Some have recently called for newly arrived Government-Assisted Syrian refugees to be converted to private sponsorship: the CCR does not agree and wishes to underline that this would undermine the important principle that government resettlement and private sponsorship are two complementary but distinct programs. The government has a responsibility on behalf of all Canadians to resettle refugees. Through private sponsorship, Canadians can add to the number of refugees offered protection and a new home.
The CCR welcomes the federal government's recently announced Syrian Family Links initiative and encourages private sponsors to consider sponsoring refugees identified through this initiative.
Action suggestions for Canadians wanting to sponsor or assist Syrian refugees
Thousands of people right across Canada have stepped up to respond to the Syrian refugee crisis. The CCR offers some action suggestions particularly suited for those inspired to privately sponsor refugees.
The right way to settle refugees The following is an excerpt from an article contributed to the Globe and Mail by Debbie Douglas (Executive Director of OCASI) and Janet Dench (CCR Executive Director).
"Some newly arrived Syrian refugees are in need of support to get settled in Canada; some motivated Canadian citizens are waiting impatiently for Syrians to sponsor … isn’t the logical solution to match the two together, converting the already arrived government-assisted refugees into privately sponsored refugees?
Unique in the world, Canada’s Private Sponsorship of Refugees Program has faced dramatic challenges in recent years. In response to the Syrian refugee crisis, thousands of groups are now springing up across Canada eager to sponsor refugees. There is enormous potential here to renew the program; however, to take advantage of this new momentum, important changes must be made to the program.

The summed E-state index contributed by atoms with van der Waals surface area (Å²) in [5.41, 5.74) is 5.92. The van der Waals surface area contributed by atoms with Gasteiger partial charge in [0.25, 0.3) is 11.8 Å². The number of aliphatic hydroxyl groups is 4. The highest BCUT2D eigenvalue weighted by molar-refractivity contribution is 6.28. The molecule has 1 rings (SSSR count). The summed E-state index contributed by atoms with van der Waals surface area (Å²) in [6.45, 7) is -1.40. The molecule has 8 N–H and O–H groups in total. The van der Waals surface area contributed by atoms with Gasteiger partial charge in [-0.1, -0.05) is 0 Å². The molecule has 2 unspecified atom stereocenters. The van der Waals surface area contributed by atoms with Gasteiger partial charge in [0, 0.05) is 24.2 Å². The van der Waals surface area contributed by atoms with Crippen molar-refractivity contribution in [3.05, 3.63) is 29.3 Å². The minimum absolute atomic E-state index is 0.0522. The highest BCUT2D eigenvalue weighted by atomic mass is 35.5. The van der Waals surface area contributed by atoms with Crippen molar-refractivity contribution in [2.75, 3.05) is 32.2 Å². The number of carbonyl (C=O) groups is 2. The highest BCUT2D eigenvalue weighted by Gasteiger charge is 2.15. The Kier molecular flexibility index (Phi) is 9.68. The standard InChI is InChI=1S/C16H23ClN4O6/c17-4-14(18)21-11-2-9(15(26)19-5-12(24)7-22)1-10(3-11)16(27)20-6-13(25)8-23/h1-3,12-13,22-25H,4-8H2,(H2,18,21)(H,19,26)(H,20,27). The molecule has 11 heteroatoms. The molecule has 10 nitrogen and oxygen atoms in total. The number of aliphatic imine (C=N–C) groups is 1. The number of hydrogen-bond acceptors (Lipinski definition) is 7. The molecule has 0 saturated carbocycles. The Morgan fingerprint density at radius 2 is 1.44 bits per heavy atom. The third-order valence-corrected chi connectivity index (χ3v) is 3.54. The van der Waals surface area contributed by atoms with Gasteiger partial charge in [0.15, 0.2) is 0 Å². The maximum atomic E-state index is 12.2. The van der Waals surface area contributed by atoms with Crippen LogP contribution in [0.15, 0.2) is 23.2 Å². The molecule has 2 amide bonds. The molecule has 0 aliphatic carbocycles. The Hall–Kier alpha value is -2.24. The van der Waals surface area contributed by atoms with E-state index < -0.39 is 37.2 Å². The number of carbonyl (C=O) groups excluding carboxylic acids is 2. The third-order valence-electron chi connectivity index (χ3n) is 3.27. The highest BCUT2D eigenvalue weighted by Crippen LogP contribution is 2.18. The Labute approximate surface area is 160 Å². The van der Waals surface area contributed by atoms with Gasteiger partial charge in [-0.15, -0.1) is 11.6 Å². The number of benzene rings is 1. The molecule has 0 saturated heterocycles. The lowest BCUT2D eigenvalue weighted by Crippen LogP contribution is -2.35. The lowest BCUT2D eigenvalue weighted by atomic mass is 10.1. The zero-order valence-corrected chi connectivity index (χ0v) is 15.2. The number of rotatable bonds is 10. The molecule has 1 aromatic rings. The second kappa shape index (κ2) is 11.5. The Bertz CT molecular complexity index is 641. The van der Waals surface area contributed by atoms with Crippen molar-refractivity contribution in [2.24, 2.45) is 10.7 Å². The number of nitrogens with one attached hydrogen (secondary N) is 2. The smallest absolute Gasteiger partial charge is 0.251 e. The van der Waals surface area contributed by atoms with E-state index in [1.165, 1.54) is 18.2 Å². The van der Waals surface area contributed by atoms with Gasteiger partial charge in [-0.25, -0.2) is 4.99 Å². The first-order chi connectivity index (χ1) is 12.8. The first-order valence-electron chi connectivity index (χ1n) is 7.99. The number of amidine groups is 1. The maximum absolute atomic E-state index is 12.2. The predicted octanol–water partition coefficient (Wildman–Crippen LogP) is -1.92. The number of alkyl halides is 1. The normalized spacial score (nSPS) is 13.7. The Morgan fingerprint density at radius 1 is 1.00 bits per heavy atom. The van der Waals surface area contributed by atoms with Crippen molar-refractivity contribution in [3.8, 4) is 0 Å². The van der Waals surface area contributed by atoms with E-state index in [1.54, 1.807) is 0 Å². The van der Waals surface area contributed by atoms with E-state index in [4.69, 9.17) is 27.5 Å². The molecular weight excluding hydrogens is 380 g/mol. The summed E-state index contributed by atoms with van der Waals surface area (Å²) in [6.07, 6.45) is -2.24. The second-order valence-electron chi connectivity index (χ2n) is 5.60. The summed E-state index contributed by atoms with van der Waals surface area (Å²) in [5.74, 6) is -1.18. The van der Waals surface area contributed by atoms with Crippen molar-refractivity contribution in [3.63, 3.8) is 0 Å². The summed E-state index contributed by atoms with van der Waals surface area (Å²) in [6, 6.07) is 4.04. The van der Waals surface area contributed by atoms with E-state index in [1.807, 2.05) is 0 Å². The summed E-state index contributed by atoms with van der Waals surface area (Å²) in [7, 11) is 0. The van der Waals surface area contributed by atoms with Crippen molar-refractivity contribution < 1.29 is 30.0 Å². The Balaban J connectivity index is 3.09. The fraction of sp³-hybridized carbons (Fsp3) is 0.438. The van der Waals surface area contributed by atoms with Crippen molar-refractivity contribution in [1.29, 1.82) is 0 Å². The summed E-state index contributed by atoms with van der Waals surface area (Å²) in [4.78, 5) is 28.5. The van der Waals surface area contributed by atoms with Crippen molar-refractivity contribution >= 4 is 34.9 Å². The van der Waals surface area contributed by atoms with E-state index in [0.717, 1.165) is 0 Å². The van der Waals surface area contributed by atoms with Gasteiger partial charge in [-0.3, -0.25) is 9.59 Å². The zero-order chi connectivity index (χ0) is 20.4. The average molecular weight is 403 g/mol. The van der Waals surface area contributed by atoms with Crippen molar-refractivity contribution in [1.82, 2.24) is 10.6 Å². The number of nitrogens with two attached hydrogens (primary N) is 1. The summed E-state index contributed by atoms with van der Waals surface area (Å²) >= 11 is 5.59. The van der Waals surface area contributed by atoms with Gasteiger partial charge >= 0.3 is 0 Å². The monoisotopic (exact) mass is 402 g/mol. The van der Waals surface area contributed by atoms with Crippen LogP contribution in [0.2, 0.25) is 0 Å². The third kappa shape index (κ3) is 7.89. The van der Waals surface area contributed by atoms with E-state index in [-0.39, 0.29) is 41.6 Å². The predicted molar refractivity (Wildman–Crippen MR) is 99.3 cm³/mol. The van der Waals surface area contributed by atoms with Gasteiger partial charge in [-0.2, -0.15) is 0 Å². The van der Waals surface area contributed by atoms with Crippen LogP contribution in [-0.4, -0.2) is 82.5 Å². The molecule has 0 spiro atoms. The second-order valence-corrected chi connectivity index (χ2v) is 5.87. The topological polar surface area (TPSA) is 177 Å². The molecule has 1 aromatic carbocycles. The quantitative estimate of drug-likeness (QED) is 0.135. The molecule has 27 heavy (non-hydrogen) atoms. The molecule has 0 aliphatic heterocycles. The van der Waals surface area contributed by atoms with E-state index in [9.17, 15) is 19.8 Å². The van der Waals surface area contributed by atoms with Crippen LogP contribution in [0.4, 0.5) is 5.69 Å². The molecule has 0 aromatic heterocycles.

The uprooted education project:
Access to education for precarious status migrant youth
February 10, 2016 at 2pm EST
This webinar will detail a project undertaken by the FCJ Refugee Centre in Toronto to explore how the unique trajectories and social locations of migrant youth with precarious immigration status intersect with access to, and involvement in, Ontario high schools. Focusing on five salient themes, the webinar will provide participants with a deeper awareness of this issue, as well as promising practices, recommendations and possibilities for expanding the project to other provinces.
Winter working group meetings, 26 - 27 Feb, Toronto
Do you want to be part of efforts to promote rights for refugees? Want to participate in in-depth discussions on pressing issues affecting refugees and immigrants in Canada? Looking for an opportunity to share information and strategies with others from across Canada?
Anyone interested is welcome to participate, especially CCR members; however meetings are closed to media and government employees. There is no cost to participate and there is no need to register in advance.
The Working Group meetings will be held: 26 - 27 February 2016 in Toronto